3. Motives and Chow groups. Chow groups are not well understood but they have properties which make them very useful and easy to manipulate, like the “localization exact sequence.” The general expectation (summarized under the name of the Bloch-Beilinson conjectures) is that over the complex numbers, Chow groups are governed in a rather precise way by the shape of the Hodge structures. The Chow groups also provide the most re ned theory to speak about motives, the motive being the study of algebro-geometric properties of a variety that can be re ected on cohomology via the cycle class map. The Chow ring is also a very rich object with very distinctive properties (partially conjectural) in the case of hyperkahler manifolds. The program included an informal working group on Chow groups and their relation to Hodge theory.
  4. Singularity theory. This is classically a very important part of the study of the topology of algebraic varieties over the complex numbers, that is, in the analytic setting. A crucial tool in the study of singular varieties is mixed Hodge theory, as developed by Professor Pierre Deligne. This has become still more important with the recent progress of birational geometry, which produces minimal models which are in general singular.

Here are some of the numerous advances achieved during the program:

  1. Junyi Xie and Member Serge Cantat proved the rst signi cant restrictions on the birational automorphism group of an arbitrary algebraic variety. For example, the group SL(n,Z) cannot act faithfully by birational transformations on a variety of dimension less than n — 1.
  2. Members Janos Kollar and Chenyang Xu proved that the dual complex of a Calabi-Yau pair in low dimensions is homeomorphic to a nite quotient of a sphere. This statement was expected as part of mirror symmetry, the family of algebro-geometric conjectures inspired by string theory.
  3. Voisin introduced a new approach to a central problem of algebraic geometry: which varieties are rational or stably rational? Her method, an unexpected application of the theory of algebraic cycles, has led to a series of rapid advances. In particular, Totaro proved that most hypersurfaces of degree at least about two-thirds their dimension are not stably rational.
  4. Hacon, McKernan, and Member Chenyang Xu made a fundamental contribution to the construction of a compact moduli space for stable varieties of general type, showing that the stable varieties of given degree form a bounded family.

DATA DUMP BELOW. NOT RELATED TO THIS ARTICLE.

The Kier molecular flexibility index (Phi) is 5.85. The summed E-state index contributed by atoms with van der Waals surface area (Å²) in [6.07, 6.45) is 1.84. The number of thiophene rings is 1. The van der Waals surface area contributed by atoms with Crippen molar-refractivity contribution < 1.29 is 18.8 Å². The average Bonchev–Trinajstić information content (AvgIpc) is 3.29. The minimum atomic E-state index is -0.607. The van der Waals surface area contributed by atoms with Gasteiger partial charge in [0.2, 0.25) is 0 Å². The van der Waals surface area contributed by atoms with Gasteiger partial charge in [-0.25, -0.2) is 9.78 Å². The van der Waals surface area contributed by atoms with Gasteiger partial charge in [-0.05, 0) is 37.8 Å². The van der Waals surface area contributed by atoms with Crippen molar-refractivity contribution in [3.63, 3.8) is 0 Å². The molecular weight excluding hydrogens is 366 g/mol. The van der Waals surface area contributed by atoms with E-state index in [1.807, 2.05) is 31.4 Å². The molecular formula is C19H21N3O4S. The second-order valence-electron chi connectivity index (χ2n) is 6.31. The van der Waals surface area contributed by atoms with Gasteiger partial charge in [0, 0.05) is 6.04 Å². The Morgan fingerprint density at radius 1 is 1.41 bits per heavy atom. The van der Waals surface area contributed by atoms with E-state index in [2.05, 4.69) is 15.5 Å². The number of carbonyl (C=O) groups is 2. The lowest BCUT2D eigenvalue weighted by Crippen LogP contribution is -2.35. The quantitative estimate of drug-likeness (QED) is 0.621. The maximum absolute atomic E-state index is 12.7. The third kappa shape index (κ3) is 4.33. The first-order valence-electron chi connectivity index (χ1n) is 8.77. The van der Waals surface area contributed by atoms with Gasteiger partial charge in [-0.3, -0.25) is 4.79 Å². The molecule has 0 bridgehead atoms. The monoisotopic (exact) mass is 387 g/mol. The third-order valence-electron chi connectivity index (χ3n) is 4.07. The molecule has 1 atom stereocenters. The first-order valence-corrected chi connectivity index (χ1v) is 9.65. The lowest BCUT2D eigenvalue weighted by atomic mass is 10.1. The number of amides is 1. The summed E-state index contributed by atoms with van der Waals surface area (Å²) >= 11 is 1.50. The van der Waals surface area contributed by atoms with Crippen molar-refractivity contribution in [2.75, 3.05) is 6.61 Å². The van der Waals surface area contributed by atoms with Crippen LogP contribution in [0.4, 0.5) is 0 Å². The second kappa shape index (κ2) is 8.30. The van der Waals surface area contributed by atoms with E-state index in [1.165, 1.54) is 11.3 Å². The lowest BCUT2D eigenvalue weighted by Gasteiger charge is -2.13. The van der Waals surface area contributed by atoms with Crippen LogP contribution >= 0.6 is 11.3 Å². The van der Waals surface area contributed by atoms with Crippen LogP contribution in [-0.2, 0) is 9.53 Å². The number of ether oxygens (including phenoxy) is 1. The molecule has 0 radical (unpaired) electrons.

In addition to numerous one-hour lectures, the program included several three-hour
lecture series, for example by Francis Brown (The projective line minus 3 points), Serge Cantat (Birational actions of SL(n,Z)), Fabien Morel (On the homology and the tree of SL(2) over polynomial rings), Bruno Klingler (André-Oort conjecture), and Chenyang Xu (Boundedness of log general type pairs).

Workshops:

Two workshops were organized as part of the program, with outstanding speakers from the Institute and beyond. The rst workshop was on Fundamental groups and periods. Several speakers used analytic methods to give powerful restrictions on the possible fundamental groups of smooth projective varieties. Arithmetic aspects of fundamental groups were also presented: representations of étale fundamental groups and at connections in nonzero characteristic, the fundamental group of the projective line minus 3 points, mixed Tate motives and multizeta values.

The second workshop was on Chow groups, motives and derived categories. The notion of the derived category of an algebraic variety has been studied intensely, as a precise and refined way of studying a variety starting from the study of its vector bundles. The last point is also the starting point of algebraic K-theory and the closely related Chow groups. The derived category itself contains much more information. Thus di erent aspects of algebraic K-theory and its recent developments in various guises were represented. Some talks also addressed Chow groups over non-algebraically closed elds and applications to rationality questions.

As a complement to these workshops, a conference on rationality problems was organized at Stony Brook University by R. Laza, C. Schnell, J. Starr and C. Voisin, focusing on the applications of some of the tools sketched above to the so-called Lüroth problem, or its stable version, searching for criteria characterizing rational or stably rational varieties. Two recently developed new tools or approaches for the Luroth problem were discussed and compared: methods of algebraic cycles (decomposition of the diagonal) and methods of derived categories.

Finally, two special days on algebraic geometry were organized, one joint with Columbia University and one with Princeton University.

** Image by Oliver Labs